In 2021, the summer solstice falls on June 21 in the Northern Hemisphere, and is celebrated as the longest day of the year.
Although restrictions have hampered making the most of those long summer days, there’s still plenty of ways you can celebrate this traditional festival.
In the Northern Hemisphere, the date of the summer solstice falls between June 20 and 22. This year, people in the UK will enjoy 16 hours and 38 minutes of daylight.
The solstice also marks the start of the astronomical summer, which ends on the autumn equinox on September 22.
There are two solstices a year, one in the summer and one in the winter. The summer solstice is the longest day, and the winter solstice is the shortest day.
The summer solstice would traditionally fall between planting and harvesting, allowing people who worked the crops to relax and celebrate.
This is thought to be why June is a traditional month for weddings in the UK, and by extension North America.
The solstice is rooted in ancient tradition and folklore. In Neolithic cultures in North and Central Europe, it was used in relation to crop cycles, which formed the foundations of the yearly calendar.
Celtic, Slavic, and Germanic people lit bonfires to encourage a healthy harvest. It is also thought that stone circles were built around the movement of the sun during this important period of the year, although there’s no definitive evidence.
Over thousands of years, the British people have celebrated the summer solstice in distinct and interesting ways.
Here, we explore five ways to celebrate this ancient holiday in the UK.
Stonehenge is one of the UK’s oldest and most mysterious landmarks.
Thought to have been built between 3000 BC and 2000 BC, it is oriented towards the sunrise on the summer solstice. This makes it an important prehistoric monument in the celebration of the festival each year.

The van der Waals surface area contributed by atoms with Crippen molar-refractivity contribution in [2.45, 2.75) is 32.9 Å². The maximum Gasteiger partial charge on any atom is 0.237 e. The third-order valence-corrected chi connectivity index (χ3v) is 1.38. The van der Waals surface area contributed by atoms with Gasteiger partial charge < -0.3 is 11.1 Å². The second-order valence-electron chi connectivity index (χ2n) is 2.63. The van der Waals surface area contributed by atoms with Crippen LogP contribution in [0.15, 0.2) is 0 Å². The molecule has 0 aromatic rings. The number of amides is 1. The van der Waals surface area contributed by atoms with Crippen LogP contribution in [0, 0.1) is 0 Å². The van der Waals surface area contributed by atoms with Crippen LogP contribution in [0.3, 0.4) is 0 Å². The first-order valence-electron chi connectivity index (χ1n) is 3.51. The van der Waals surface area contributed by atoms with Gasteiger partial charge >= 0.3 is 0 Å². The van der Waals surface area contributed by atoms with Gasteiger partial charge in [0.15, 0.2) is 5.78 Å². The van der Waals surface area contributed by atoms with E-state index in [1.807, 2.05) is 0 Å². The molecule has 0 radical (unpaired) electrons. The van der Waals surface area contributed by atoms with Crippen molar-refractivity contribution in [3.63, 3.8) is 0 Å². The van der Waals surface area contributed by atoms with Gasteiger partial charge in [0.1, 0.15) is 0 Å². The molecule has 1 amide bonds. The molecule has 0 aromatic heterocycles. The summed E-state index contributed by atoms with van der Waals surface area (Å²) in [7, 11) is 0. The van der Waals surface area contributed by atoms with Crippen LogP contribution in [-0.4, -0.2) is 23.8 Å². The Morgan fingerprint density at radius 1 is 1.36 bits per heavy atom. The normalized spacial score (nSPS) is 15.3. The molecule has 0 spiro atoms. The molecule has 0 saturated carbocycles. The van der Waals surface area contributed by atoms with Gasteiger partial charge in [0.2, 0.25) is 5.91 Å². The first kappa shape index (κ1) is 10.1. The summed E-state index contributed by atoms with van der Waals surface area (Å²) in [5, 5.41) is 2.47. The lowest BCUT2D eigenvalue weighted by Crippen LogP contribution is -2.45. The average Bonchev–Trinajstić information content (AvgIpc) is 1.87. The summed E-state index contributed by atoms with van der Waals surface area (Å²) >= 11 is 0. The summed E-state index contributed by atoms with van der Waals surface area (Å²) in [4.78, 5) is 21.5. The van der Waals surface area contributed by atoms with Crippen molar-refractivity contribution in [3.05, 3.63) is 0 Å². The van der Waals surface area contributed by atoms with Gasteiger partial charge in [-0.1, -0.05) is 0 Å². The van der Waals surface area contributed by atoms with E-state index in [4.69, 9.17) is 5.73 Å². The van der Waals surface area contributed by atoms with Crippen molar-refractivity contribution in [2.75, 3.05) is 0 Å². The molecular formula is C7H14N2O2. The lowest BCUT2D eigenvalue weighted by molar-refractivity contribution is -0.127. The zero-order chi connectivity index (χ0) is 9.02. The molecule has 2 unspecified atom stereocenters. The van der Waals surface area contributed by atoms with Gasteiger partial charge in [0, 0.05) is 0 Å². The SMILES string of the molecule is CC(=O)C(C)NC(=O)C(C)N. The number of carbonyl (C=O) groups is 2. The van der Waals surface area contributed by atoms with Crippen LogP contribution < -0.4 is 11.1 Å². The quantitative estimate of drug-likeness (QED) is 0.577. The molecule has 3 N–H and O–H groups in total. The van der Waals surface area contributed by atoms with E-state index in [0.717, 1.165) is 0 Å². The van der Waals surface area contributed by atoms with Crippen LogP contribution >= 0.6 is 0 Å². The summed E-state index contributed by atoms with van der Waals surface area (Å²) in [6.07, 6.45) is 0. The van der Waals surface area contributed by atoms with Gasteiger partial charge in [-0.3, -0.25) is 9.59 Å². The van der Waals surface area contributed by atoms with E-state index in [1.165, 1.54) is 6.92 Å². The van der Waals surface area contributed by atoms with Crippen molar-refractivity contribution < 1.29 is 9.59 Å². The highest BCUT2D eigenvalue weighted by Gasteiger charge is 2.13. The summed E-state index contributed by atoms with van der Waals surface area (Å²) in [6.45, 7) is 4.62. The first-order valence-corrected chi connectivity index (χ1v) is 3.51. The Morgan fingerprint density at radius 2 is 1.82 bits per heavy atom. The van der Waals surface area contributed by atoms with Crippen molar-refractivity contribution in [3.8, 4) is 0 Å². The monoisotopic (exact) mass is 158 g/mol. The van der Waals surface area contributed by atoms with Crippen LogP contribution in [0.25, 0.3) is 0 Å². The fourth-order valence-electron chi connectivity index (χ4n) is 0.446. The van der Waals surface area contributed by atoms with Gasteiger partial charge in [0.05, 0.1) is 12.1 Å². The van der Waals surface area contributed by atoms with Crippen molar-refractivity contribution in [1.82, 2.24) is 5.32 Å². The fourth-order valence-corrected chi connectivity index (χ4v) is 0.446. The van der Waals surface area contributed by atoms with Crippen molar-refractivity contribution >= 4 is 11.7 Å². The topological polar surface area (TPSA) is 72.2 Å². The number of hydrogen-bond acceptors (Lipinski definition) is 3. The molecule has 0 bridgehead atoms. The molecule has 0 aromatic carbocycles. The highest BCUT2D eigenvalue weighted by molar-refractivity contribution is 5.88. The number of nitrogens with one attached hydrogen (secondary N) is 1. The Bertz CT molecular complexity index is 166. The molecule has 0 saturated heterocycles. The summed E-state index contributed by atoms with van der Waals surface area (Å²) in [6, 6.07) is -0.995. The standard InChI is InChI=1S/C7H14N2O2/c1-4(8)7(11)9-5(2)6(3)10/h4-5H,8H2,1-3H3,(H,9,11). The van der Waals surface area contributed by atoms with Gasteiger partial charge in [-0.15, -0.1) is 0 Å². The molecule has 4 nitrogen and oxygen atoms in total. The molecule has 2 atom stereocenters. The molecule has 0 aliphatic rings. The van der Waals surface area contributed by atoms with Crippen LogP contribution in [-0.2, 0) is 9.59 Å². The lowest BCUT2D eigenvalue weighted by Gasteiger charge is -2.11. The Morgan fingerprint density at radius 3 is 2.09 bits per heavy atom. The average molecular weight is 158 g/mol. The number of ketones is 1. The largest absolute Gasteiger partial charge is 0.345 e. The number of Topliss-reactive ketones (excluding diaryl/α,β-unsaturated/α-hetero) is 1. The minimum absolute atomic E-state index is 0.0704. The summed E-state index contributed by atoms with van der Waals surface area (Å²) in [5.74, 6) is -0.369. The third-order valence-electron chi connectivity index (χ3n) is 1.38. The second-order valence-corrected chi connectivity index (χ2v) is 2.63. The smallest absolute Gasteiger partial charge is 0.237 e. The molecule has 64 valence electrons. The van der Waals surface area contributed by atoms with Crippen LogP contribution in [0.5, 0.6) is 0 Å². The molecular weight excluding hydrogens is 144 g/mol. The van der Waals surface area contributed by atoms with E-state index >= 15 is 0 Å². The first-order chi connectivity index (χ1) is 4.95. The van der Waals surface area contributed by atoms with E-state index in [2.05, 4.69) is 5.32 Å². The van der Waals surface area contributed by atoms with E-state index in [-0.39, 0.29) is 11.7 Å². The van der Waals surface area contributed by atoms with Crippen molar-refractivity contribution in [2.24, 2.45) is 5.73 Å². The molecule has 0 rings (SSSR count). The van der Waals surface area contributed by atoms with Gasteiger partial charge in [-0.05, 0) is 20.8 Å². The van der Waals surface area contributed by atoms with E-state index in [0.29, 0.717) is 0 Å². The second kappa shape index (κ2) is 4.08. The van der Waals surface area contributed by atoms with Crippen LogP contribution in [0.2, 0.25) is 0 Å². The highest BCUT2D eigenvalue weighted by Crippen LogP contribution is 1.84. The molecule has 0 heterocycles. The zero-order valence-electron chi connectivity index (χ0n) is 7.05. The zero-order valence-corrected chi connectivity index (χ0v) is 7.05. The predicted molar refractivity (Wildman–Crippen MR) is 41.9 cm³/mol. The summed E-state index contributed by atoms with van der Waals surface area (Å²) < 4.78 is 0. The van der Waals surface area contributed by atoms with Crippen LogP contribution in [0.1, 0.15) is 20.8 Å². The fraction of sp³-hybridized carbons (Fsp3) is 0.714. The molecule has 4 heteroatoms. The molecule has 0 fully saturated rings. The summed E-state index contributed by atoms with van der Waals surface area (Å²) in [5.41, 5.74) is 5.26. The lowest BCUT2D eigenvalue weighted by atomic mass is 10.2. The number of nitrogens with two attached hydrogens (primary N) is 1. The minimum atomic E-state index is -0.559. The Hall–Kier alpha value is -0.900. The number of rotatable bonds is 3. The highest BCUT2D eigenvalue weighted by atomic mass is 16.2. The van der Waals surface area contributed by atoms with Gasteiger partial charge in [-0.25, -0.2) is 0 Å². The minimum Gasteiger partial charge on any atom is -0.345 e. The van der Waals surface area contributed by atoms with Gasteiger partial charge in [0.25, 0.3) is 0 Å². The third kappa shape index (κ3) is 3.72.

The site, and the surrounding area, became a UNESCO World Heritage Site in 1986, although it has been a legally protected ancient monument since 1882.
Folklore relating to Arthurian legend says that Stonehenge was brought from Ireland with the help of the wizard Merlin. The site is also a place of religious significance in the Pagan and Druid faiths.
Bonfires are a traditional way of celebrating the solstice in the UK.
Hundreds of years before Christianity reached the shores of Britain, villages would light fires and candles and dance through the night. There would be a feast, as well as rituals celebrating the sun.
Today, many people still celebrate through bonfires and dancing, especially in rural communities.
Midsummer and the summer solstice are all about celebrating the countryside and nature surrounding you.
So what better way to celebrate than to explore your local countryside, parks and stately homes. The UK is full of historical homes, parkland and gardens - many of which throw special events to mark the summer solstice.
The National Trust, English Heritage and private historic houses host thousands of visitors on the summer solstice each year.
The Golowan Festival is held in Cornwall each year to celebrate Midsummer.
The festival usually includes firework displays, parades, traditional music and dancing as well as food. It lasts around a week and is a fun and diverse way to celebrate the solstice.
Cornwall is one of the UK’s most stunning destinations, with a rural and mining history and strong local roots and traditions.
A little closer to home, celebrate the summer solstice this year by spending some time watching the sun rise and set.
The day is at its core a celebration of the sun and its importance on our day-to-day lives. Spending a few minutes just appreciating the beauty of it in some quiet and reflection sounds like an idyllic way of marking the date.
You could even make a flower crown to wear!
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